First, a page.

When Standing Ovations are Meaningless

Rebekah Dare Guin

  • North Carolina Columnist

When each unique snowflake of a student receives a gold star for every mediocre score, students stop learning, and the institution fails. When each performance brings an audience to their feet night after night, artists stop creating, and the institution fails. 

Standing ovations have become the participation ribbons of live performance. In every school auditorium, local theater and national venue, audience members end every showing on their feet cheering as if their favorite team just scored the winning touchdown. 

Jesse Mckinley of the New York Times referred to standing ovations as a “tyrant.” Audiences feel obligated to rise to their feet even when the performance does not justify it. 

An educational theater director used to tell his students not to sing because it was time for a song, but to sing because you could no longer simply talk. Likewise, he said not to stand because you were told to, but to stand when you could no longer sit. This was designed to get his students to understand motivation and economy of movement and sound. However, these lessons can be brought to the other side of the curtain. 

As an actor, if you stand all the time, sing all the time or repeat any movement over and over, that movement loses its meaning. It is no longer special. It has become mundane and uneventful. You have nowhere to build. The performance will reach a plateau.

As an audience member, if you jump to your feet regardless of the spectacularity of the night, that movement loses its meaning. It is no longer special. It has become mundane and uneventful. You have nowhere to build.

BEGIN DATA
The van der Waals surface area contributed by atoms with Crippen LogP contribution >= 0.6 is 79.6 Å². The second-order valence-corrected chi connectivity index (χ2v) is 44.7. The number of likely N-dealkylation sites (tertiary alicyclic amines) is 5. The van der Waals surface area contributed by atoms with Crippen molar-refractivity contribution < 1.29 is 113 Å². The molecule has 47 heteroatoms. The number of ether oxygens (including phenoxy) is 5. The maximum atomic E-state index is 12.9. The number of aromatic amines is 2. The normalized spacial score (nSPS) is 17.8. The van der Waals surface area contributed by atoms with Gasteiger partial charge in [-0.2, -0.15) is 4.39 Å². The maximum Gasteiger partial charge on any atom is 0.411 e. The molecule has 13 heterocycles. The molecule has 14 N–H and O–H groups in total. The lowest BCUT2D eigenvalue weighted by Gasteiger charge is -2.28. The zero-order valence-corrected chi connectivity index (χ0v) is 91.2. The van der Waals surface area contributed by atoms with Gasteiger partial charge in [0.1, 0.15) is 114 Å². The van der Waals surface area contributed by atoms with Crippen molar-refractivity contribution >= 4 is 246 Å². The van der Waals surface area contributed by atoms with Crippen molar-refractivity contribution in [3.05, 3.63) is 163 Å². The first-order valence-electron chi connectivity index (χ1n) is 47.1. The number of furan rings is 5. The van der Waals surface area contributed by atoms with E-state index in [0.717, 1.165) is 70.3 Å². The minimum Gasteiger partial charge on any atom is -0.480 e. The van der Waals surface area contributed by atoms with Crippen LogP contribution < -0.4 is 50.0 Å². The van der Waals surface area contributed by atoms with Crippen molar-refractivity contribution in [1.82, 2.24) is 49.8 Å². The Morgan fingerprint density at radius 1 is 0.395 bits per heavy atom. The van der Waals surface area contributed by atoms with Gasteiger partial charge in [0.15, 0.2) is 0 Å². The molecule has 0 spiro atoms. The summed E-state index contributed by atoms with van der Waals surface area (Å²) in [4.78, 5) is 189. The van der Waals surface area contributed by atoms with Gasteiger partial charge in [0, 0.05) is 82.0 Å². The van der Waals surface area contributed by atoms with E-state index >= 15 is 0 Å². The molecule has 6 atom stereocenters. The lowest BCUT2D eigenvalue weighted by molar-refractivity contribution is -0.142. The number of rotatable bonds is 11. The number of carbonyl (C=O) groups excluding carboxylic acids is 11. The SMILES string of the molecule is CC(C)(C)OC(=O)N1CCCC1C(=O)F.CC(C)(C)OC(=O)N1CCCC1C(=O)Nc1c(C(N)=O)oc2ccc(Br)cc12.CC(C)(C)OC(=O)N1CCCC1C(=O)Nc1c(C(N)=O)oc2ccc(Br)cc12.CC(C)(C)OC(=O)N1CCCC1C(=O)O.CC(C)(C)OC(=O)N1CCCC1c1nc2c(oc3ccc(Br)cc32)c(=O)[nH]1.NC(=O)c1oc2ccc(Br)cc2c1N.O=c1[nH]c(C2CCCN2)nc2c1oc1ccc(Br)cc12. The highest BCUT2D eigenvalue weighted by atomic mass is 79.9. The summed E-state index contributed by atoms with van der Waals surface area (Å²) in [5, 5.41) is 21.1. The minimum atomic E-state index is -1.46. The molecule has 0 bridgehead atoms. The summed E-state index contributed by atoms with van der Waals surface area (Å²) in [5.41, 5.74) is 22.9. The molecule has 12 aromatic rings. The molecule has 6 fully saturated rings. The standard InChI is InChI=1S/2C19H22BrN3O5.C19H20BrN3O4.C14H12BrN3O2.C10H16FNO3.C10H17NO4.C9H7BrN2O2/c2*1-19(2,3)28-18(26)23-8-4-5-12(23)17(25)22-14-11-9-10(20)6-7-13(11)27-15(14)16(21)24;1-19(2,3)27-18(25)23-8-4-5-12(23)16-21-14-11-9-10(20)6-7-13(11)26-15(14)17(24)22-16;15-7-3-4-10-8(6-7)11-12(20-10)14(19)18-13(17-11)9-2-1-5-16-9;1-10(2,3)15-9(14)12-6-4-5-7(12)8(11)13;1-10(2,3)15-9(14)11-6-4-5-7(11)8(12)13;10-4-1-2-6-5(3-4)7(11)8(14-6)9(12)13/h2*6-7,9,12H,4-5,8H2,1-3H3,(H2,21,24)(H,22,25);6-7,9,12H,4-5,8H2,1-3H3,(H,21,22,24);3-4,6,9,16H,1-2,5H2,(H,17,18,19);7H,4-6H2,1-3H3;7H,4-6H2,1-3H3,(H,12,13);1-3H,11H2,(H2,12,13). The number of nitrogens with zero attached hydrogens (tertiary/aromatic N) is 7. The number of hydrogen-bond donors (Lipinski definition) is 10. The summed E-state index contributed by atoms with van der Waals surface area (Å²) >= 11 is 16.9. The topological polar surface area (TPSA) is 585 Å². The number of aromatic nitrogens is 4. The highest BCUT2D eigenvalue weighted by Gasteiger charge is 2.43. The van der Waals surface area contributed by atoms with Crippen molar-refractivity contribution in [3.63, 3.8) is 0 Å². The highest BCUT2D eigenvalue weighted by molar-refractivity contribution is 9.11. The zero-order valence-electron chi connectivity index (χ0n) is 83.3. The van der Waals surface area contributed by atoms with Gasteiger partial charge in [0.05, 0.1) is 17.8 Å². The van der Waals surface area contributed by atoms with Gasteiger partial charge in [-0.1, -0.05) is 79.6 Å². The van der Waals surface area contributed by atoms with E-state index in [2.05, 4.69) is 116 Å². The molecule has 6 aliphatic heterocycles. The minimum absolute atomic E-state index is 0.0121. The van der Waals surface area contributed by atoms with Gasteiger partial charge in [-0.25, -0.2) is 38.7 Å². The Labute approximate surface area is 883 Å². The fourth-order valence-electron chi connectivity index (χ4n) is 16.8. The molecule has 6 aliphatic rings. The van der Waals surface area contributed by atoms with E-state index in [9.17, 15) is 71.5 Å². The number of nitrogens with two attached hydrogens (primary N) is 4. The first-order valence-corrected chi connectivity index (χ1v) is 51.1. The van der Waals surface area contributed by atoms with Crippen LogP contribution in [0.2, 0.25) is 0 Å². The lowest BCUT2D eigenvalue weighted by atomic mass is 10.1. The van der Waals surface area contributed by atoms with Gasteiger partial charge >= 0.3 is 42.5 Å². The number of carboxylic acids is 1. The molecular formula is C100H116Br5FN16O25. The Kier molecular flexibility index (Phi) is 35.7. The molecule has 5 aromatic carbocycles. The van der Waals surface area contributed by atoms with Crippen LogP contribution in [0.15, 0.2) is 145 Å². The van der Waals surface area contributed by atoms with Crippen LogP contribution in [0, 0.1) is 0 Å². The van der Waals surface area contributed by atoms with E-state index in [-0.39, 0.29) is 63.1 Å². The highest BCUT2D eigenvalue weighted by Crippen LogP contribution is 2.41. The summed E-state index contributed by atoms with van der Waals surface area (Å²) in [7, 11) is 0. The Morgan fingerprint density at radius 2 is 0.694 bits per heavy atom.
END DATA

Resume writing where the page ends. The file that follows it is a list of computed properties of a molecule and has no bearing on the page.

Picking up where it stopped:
With no way to distinguish sub-par work from creative genius, there is less motivation to push forward and create something worthwhile. We are handing every performer, designer and dreamer a fifty-cent blue ribbon and are telling them “we are all winners here.”

Even shows that remained closed after only a few weeks have received standing ovations night after night. 

A local college performed an excerpt of its upcoming performance of “Distracted” at a nearby retirement community. Although many members of the audience did not stand due to physical limitations, one gentleman did rise.  The group cheered and praised the students for their work. Yet, not two minutes later during a talk-back, 50 percent of the audience complained that the students had been mumbling, and they had not understood a word of the story. 

This is not to say that every audience member should become an unsatisfied critic and be stingier than Scrooge with their praise. The goal is to preserve and save those special actions for work that is truly special. 

If you make students work for academic honors, not only are you encouraging them to dig deeper and work harder, but you are also making that victory much more meaningful and satisfying. The arts are no different. 

We are telling artists that they have done enough. We are not asking them to dig deeper or work harder. We are taking away the glory of the effort already put in. We are handicapping artists by treating the average like it is excellent, and we are disrespecting the excellent by treating it like it is average.  

Until the human population grows wings and learns to fly, standing is all we can do. It is the highest praise. We should not stand because it is what we are told to do. We should stand because we are so overcome that we can no longer sit.